At least twice per month.
In California, nearly all employers have to pay commission-based earnings at least twice every month. They typically have to be paid in the first pay period they can be calculated. If the employee has left the company, commission has to be paid immediately. The details should be outlined in the sales commission agreement.
Almost all employers are legally required to pay commission-based earnings at least twice during each calendar month.
The only exception to this rule is for commissioned car salespeople. Commissions paid by vehicle dealers that are licensed by the Department of Motor Vehicles only have to pay their sales employees their commission wages once per calendar month.
State labor laws do not require that commission payments be made on specific days. Those payment details can be scheduled in the sales commission agreement. Commission is often paid on the company’s regular paydays, though.
The payment of wages is not due, however, until they are “earned.” The California Division of Labor Standards Enforcement (DLSE) has said that commission is not “earned” until it can reasonably be calculated. The commission agreement will detail how sales commissions are calculated. Once the commission can be calculated, it is earned. Once it has been earned, it has to be paid to the employee during that pay period.
What are sales commissions?
Commissions are a form of wage in California. They compensate a worker for specific services that they provided over the course of a sale of a product or a service. The amount of the commission payments are proportional to the value of the sale.
This means that only employees who are involved in a sale or in a sales-related activity will earn commission wages.
The specific way that commissions are calculated will depend on the sales commission agreement.
What is a commission agreement?
A commission agreement is a written contract between the employer and an employee. It is often a part of the employment contract, and sets out the terms of the worker’s commission pay and the requirements that need to be met before it will be paid. The agreement will also describe how the commission basis will be calculated.
Under California law, the commission plan must be in writing whenever the employee’s compensation is to involve commission payments, even if the worker is also paid hourly wages. The agreement also cannot stipulate payment terms that do not comply with specific labor code sections or California employment law, including minimum wage requirements for non-exempt workers.
Changes to the agreement can only be made if the employee agrees to them. However, the employer can require the employee to accept the changes in order to keep his or her job. The new terms of the commission agreement, though, cannot alter the commission payments that the employee has already earned.
What about unpaid commissions after termination?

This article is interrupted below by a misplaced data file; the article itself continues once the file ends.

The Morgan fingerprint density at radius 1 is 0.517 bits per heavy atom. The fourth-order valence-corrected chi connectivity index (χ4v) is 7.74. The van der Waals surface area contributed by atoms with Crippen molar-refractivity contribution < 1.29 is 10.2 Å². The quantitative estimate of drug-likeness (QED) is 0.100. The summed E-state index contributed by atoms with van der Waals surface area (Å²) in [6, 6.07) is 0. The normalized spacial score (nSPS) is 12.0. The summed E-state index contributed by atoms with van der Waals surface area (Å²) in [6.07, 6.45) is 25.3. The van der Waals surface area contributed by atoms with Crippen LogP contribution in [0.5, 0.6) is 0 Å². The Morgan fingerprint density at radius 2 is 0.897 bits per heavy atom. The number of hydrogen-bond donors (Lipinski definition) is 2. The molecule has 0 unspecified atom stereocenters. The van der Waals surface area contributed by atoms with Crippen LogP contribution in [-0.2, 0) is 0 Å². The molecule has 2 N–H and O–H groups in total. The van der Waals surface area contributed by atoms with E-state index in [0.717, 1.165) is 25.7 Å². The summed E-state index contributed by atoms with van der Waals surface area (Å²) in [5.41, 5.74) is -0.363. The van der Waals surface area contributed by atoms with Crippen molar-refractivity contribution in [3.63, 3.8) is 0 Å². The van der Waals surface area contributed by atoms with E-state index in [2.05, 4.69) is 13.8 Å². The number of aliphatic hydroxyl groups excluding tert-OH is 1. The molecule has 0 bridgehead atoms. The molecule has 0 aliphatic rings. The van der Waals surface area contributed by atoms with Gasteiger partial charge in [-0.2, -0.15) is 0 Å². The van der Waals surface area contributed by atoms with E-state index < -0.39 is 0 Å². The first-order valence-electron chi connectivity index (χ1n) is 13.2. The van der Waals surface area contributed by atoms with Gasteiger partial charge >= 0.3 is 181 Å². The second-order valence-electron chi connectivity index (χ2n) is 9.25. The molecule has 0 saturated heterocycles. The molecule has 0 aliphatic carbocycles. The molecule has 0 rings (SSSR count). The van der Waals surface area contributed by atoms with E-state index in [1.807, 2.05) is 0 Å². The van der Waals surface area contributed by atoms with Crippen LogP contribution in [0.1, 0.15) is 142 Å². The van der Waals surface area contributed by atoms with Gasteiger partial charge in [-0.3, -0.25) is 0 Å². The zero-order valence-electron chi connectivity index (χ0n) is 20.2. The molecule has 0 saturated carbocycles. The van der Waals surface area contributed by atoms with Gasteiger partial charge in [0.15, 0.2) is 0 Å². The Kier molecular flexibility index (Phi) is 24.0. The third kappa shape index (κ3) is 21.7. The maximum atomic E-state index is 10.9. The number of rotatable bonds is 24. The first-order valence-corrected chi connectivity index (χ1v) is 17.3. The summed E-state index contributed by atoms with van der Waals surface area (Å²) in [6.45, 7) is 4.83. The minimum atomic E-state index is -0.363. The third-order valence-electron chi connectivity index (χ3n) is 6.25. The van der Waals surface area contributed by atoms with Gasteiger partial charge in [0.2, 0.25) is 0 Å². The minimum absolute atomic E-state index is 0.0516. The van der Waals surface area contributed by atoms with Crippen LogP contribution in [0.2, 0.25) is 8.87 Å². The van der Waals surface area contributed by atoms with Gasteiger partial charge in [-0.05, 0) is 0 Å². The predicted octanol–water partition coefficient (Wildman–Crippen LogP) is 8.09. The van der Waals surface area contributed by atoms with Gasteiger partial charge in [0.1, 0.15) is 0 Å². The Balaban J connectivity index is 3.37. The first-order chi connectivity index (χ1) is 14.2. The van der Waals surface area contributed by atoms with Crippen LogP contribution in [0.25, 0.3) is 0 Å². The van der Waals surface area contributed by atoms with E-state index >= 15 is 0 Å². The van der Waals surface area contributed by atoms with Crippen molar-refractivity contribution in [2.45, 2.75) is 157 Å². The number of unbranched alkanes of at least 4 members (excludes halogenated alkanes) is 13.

Whether an employee can receive commission wages after they have been terminated is a matter for the commission agreement.
Many employers include forfeiture provisions in their sales commission agreements. These provisions require commissioned employees to be currently employed in order to receive payment of commissions. Under these contract provisions, if the employee quits or is fired or terminated, they forfeit their right to receive their unpaid commission.
In California, courts have split over whether these forfeiture provisions are unconscionable or not. Some have found that they violate public policy. Others enforce them as a part of the employment contract.
If there is no forfeiture provision in the written agreement, earned commissions and other unpaid wages are due on the employee’s last day and must be paid immediately with the worker’s final wages.
If the employer’s failure to pay a commission after the worker’s termination was willful, they may have to pay wages for up to 30 days after the payment was due.
What happens if the employer fails to pay commissions on time?
If the employer fails to pay commission wages on time, they can face a wage and hour lawsuit.
If the employer’s failure was willful, they may have to pay additional penalties, including attorney’s fees and a waiting time penalty.
If there was a course of conduct and numerous workers have not been paid their commission on time, it can lead to a class action.
 See California Labor Code 204(a) LAB and Sciborski v. Pacific Bell Directory, 205 Cal.App.4th 1152 (2012).
 California Labor Code 200. See also Sciborski v. Pacific Bell Directory, 205 Cal.App.4th 1152 (2012).
 California Labor Code 204.1 LAB.
 California Labor Code 2751 LAB.
 8 California Code of Regulations 11040(4)(B).
 Compare Ellis v. McKinnon Broadcasting Co., 18 Cal.App.4th 1796 (1993) (California’s Fourth District called a forfeiture clause “unconscionable”) with Koehl v. Verio, Inc., 142 Cal.App.4th 749 (2006) (employee signed the commission agreement, with its forfeiture provision, so it was not unconscionable).
 California Labor Code 201(a) LAB.